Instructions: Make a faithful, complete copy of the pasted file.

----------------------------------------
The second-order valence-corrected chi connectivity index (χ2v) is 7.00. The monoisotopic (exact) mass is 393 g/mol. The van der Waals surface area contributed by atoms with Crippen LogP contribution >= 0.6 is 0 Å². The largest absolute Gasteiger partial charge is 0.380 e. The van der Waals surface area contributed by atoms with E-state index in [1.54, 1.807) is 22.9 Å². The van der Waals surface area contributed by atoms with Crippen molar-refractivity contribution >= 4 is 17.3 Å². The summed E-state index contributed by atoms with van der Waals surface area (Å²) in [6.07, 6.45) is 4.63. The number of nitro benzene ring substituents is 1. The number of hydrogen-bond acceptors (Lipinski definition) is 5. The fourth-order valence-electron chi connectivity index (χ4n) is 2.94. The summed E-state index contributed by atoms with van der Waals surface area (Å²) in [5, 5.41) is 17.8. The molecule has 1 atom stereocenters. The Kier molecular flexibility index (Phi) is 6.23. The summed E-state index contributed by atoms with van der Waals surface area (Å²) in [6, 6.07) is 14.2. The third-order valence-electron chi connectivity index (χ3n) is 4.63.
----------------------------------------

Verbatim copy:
The second-order valence-corrected chi connectivity index (χ2v) is 7.00. The monoisotopic (exact) mass is 393 g/mol. The van der Waals surface area contributed by atoms with Crippen LogP contribution >= 0.6 is 0 Å². The largest absolute Gasteiger partial charge is 0.380 e. The van der Waals surface area contributed by atoms with E-state index in [1.54, 1.807) is 22.9 Å². The van der Waals surface area contributed by atoms with Crippen molar-refractivity contribution >= 4 is 17.3 Å². The summed E-state index contributed by atoms with van der Waals surface area (Å²) in [6.07, 6.45) is 4.63. The number of nitro benzene ring substituents is 1. The number of hydrogen-bond acceptors (Lipinski definition) is 5. The fourth-order valence-electron chi connectivity index (χ4n) is 2.94. The summed E-state index contributed by atoms with van der Waals surface area (Å²) in [5, 5.41) is 17.8. The molecule has 1 atom stereocenters. The Kier molecular flexibility index (Phi) is 6.23. The summed E-state index contributed by atoms with van der Waals surface area (Å²) in [6, 6.07) is 14.2. The third-order valence-electron chi connectivity index (χ3n) is 4.63.